Do you want to improve your family’s health and well-being? You don’t need to put everyone on a crash diet or start collectively training for a marathon. It all begins with the habits you embrace every day.
What practical tips can you instill in your kids that will keep them feeling better for life? Consider teaching your family the following nine smart, healthy lifestyle changes this year.
1. Washing Your Hands
After living through two years of a pandemic, you’ve probably sung “Happy Birthday” millions of times. Have you taught your child this handy trick for knowing how long to scrub? Older children might respond to statements like, “lather up like you’ve been chopping habaneros and have to take out your contact lenses.”
Ensure your kids aren’t only savvy on how but when to wash. For example, they should still lather up before visiting someone sick or run a high risk of severe complications from COVID-19. They should also scrub their hands upon coming in from the playground and when they finish playing with pets.
2. Brushing Your Teeth
Dental care is expensive. Worse, problems with your mouth can lead to severe health issues. Researchers found an association between gum disease and dementia, and poor oral hygiene may also raise your cardiovascular disease risk.
Your children should brush twice daily. Their evening bathroom trip should entail floss and rinse for a full cleanse. If your littles balk at string floss, consider a water version. Many children find these fun to use.
3. Mindful Eating
How often do you gobble? You aren’t a turkey, and mindless eating isn’t healthy for you or those you love.
Instead, practice mindful eating. Bring back the family dinner at least a few nights a week, pausing to put down your fork and converse between bites. Teach your children to savor the flavor of food on their tongues. Teaching them to appreciate each nibble when young will help them avoid the kind of mindless grazing that can pack on extra pounds.
4. Cooking Simple Meals
If you disappeared, would your family starve? You might enjoy playing Martha Stewart, but everyone in your family should know the basics of how to cook.
Teach your children — and spouse, if necessary — how to whip up simple, healthy meals. For example, you can make a simple soup with some leftover chicken, frozen veggies and broth that contains far less sodium than what comes in many cans.
5. Basic Automotive Repair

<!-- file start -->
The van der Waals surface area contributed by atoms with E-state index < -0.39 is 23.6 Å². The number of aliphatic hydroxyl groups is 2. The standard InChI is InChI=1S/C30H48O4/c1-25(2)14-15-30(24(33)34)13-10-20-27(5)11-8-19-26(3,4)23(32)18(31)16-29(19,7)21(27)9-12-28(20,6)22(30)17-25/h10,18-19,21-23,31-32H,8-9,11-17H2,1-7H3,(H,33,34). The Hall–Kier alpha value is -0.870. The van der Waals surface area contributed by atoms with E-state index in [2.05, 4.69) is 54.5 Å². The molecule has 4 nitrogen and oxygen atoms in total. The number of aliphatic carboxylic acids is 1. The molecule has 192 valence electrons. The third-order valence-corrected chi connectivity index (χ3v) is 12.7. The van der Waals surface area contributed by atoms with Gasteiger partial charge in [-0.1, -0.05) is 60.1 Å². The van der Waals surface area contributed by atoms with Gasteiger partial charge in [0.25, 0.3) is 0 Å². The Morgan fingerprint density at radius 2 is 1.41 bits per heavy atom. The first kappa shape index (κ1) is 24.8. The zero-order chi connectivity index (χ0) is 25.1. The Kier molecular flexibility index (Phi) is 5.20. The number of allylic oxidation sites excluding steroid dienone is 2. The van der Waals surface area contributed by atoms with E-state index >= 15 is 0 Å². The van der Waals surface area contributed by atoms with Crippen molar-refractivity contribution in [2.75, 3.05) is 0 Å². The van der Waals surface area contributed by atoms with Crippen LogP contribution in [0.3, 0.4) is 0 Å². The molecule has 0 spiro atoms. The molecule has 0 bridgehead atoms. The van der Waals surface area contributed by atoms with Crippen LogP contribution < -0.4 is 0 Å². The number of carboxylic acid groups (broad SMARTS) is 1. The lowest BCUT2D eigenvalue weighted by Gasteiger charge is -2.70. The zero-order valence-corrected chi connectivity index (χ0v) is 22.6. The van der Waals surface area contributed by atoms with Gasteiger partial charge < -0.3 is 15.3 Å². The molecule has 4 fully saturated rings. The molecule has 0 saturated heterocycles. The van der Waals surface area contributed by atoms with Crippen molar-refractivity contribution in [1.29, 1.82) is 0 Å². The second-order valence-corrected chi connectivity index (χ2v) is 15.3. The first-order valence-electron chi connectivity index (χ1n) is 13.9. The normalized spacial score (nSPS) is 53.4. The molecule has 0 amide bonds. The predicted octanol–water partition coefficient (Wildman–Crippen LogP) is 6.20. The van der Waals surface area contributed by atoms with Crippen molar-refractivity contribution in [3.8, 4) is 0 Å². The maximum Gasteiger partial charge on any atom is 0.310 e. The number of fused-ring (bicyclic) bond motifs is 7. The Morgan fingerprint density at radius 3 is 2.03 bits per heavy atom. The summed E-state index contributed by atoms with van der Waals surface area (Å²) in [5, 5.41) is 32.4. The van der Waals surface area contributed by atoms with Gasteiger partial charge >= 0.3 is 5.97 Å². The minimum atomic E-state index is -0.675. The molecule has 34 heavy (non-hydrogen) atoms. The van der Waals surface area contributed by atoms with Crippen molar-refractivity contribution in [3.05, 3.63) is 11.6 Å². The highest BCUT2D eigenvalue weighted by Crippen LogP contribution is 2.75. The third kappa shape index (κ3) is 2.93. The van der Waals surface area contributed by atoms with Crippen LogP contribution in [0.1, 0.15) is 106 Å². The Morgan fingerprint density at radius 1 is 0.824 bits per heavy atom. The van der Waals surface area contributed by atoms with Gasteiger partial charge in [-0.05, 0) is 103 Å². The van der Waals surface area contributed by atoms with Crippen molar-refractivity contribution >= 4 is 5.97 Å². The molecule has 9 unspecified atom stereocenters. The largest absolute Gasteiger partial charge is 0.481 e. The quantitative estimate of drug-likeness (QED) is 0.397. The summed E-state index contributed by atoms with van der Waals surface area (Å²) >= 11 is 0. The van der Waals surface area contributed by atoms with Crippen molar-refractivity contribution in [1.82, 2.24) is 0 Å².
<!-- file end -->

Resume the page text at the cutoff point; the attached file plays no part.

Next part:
How is changing a tire a healthy habit to teach your family this year? When your 16-year-old is stranded on a deserted highway at night, you immediately understand the benefit to their safety.
Teach your children basic skills such as how to change a tire and battery. If you’re not too savvy under the hood yourself, consider it a learning adventure you can take together. You’ll feel much more confident the next time you have to take your vehicle to the mechanic when you can accurately name the various engine parts.
6. Limiting Screen Time
The pandemic rang in an increase in screen time, with more people working and learning from home. It’s understandable if you got a little lax with enforcement in all the hullabaloo, but it’s time to get back on a healthier track.
Teach your children about the way the blue light wavelength messes with their circadian rhythms. Older kids, in particular, are more likely to comply if they understand the rationale behind the “no phones after lights out” rule versus viewing it as capricious.
7. Getting Outdoors Every Day
Going outside has oodles of yummy health benefits. Plants emit phytoncides, chemicals they use for defense. When humans breathe them, it kicks up their immunity. Furthermore, sunlight helps your body produce natural vitamin D, a far more bioavailable form of the hormone than you’ll find on supplement shelves.
Encourage your children to get outside daily. Take younger ones to the park whenever the weather permits. Consider implementing a post-dinner walk once or twice a week — it could improve your communication, too.
8. Identifying Their Emotions
Emotions drive thoughts, which in turn compel behavior. However, your child could act erratically without understanding what motivates them if you don’t teach them to identify their feelings.
These maladaptive responses can severely impact their life trajectory. For example, someone who never learned healthy ways to express anger could end up getting fired time and again. Instead of engaging in self-reflection, they reinforce their belief that the world is out to get them.
Spend time teaching your child to identify how they feel. Be a good role model — use “I” statements like, “I feel frustrated,” or “I feel irritated.” Give them the vocabulary they need, and discuss healthy ways to process and vent various emotions. For example, it’s okay to lie on the bed and pound a pillow when angry but not break someone else’s toys or hit them.
9. Keeping a Regular Bedtime
Sleep is vital to your child’s mental and physical development. One of the best ways to instill positive sleep hygiene is to keep a regular bedtime — even on the weekends. Doing so helps synchronize your child’s circadian rhythms, making it easier for them to fall under.
However, let your child have some say in their bedtime, within reason. For example, many teenagers naturally stay up late and sleep in the next day. As long as their habits don’t disturb other family members or make them late for school, they should listen to their bodies.
Smart, Healthy Habits to Teach Your Family This Year
Improving your loved ones’ well-being doesn’t require drastic measures. The most significant impact often comes from what you do every day. Teach your family these smart, healthy habits this year and instill better practices for life.